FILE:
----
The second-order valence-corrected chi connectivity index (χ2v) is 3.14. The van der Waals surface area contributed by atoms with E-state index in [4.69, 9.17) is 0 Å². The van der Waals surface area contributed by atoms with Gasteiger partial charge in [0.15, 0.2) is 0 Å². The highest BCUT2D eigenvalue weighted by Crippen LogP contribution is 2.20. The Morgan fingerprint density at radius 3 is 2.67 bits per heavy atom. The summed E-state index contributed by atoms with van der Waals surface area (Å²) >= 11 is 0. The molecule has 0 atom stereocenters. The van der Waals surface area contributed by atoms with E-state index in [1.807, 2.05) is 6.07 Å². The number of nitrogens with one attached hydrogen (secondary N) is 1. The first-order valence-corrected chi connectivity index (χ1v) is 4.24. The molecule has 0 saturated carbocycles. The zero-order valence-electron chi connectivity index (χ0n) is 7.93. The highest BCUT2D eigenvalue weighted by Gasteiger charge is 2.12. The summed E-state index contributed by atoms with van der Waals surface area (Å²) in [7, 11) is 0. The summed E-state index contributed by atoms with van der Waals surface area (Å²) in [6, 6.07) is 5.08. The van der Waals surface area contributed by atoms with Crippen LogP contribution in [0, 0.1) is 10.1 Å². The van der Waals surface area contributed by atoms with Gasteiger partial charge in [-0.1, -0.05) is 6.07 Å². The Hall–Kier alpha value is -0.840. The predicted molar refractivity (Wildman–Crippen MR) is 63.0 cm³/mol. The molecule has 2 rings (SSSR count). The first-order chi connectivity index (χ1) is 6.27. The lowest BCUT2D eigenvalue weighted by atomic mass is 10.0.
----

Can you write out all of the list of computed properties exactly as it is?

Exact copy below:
The second-order valence-corrected chi connectivity index (χ2v) is 3.14. The van der Waals surface area contributed by atoms with E-state index in [4.69, 9.17) is 0 Å². The van der Waals surface area contributed by atoms with Gasteiger partial charge in [0.15, 0.2) is 0 Å². The highest BCUT2D eigenvalue weighted by Crippen LogP contribution is 2.20. The Morgan fingerprint density at radius 3 is 2.67 bits per heavy atom. The summed E-state index contributed by atoms with van der Waals surface area (Å²) >= 11 is 0. The molecule has 0 atom stereocenters. The van der Waals surface area contributed by atoms with E-state index in [1.807, 2.05) is 6.07 Å². The number of nitrogens with one attached hydrogen (secondary N) is 1. The first-order valence-corrected chi connectivity index (χ1v) is 4.24. The molecule has 0 saturated carbocycles. The zero-order valence-electron chi connectivity index (χ0n) is 7.93. The highest BCUT2D eigenvalue weighted by Gasteiger charge is 2.12. The summed E-state index contributed by atoms with van der Waals surface area (Å²) in [7, 11) is 0. The summed E-state index contributed by atoms with van der Waals surface area (Å²) in [6, 6.07) is 5.08. The van der Waals surface area contributed by atoms with Crippen LogP contribution in [0, 0.1) is 10.1 Å². The van der Waals surface area contributed by atoms with Gasteiger partial charge in [-0.1, -0.05) is 6.07 Å². The Hall–Kier alpha value is -0.840. The predicted molar refractivity (Wildman–Crippen MR) is 63.0 cm³/mol. The molecule has 2 rings (SSSR count). The first-order chi connectivity index (χ1) is 6.27. The lowest BCUT2D eigenvalue weighted by atomic mass is 10.0.